The San Francisco Chronicle shared news Friday from a new report from the Center for the Future of Teaching and Learning that raises questions about the wisdom of placing all students in Algebra in the 8th grade:
California students who fail algebra and repeat the course are pretty much doomed to fail again, a vicious cycle that wastes limited resources and precious learning time, according to a report released Friday.
Just over a third of students in the 24 school districts studied had to repeat Algebra I either in ninth or 10th grade, yet even after a second year of study, relatively few were proficient in the subject.
Of those who took the class in eighth grade and repeated it as freshmen, just 1 in 5 scored at a proficient level on standardized tests. And of those who repeated as sophomores, 9 percent were proficient.
In 2008, a report was released entitled "What Factors Predict High School Graduation in the Los Angeles Unified School District." The authors found:
Of the academic experiences this study explored, failing courses, especially Algebra 1, had a particularly severe impact on the likelihood of graduating on time. Approximately half (49%) of the students failed at least one core academic class (mathematics, English language arts, science, and social science) during their middle school years, and over three fourths of students (77%) failed at least one academic core course during their high school years.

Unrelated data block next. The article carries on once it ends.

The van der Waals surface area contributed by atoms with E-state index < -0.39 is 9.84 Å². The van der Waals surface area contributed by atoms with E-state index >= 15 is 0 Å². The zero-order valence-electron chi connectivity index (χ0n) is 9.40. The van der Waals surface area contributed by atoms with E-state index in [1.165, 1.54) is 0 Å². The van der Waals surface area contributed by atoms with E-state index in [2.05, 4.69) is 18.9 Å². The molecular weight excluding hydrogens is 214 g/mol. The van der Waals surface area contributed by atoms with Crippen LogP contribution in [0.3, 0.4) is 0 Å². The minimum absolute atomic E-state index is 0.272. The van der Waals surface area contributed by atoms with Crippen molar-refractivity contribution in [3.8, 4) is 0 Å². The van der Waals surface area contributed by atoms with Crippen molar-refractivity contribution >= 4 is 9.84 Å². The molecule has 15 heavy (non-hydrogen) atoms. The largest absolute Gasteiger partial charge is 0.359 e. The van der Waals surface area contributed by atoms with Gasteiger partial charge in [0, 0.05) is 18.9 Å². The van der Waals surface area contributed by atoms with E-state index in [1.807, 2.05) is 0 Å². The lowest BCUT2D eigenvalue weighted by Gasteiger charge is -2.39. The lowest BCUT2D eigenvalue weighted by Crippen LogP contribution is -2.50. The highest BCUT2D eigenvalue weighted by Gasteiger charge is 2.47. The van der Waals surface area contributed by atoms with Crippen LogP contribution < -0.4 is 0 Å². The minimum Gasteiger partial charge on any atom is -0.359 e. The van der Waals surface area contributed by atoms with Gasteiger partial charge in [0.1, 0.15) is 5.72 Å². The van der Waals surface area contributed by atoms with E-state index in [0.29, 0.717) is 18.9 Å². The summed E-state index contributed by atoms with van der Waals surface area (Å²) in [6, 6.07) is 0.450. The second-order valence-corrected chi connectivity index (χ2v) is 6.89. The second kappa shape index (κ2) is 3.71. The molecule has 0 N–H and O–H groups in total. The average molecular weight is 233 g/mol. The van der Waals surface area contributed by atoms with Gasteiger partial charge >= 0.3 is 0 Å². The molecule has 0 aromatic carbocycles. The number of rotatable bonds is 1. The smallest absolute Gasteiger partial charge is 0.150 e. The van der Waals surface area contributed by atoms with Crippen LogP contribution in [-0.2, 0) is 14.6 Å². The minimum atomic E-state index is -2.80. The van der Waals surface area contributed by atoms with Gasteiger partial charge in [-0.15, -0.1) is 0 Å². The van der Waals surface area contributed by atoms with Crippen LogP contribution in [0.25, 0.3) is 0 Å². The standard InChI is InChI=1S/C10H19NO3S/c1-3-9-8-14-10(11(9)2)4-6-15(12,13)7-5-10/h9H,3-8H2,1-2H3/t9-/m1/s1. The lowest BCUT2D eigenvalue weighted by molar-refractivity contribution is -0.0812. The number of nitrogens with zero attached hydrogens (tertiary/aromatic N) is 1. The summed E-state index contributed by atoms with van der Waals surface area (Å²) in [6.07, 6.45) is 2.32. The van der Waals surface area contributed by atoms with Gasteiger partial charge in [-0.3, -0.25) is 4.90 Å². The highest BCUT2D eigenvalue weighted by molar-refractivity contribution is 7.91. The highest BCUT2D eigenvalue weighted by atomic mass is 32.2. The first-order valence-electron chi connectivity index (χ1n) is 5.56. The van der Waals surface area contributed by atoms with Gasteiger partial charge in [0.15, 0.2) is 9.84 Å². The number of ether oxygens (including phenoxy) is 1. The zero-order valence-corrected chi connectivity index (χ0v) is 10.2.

So we have around a third of students who are failing Algebra, and not really recovering. Here is the Center for the Future of Teaching and Learning's press release about their new report. The full report can be found here.
This echoes reports that came out in 2010 that likewise raised warning flags about the "Algebra For All" trend.
Back in 2008, when courts in the State of California temporarily held up the implementation of a new policy that mandated all 8th grade students be placed in Algebra classes, leaders at the Education Trust were forceful in their response.
Their press release quoted Russlynn Ali, then Executive Director of Ed Trust West (now Assistant Secretary for Civil Rights in the Department of Education):
In today's increasingly competitive and interconnected global economy, it is inexplicable, and quite simply trifling, that we are still debating whether or not to educate our children to the highest levels as early as possible.
There's been complaining, handwringing, and in-fighting, but not nearly enough effort to develop a thoughtful, realistic plan for success. Instead, critics have spent far too much time casting about for reasons why teachers will be unable to teach Algebra to 8th graders, and why all 8th graders - especially low income, Latino, and African American students - will be unable to learn what they're taught.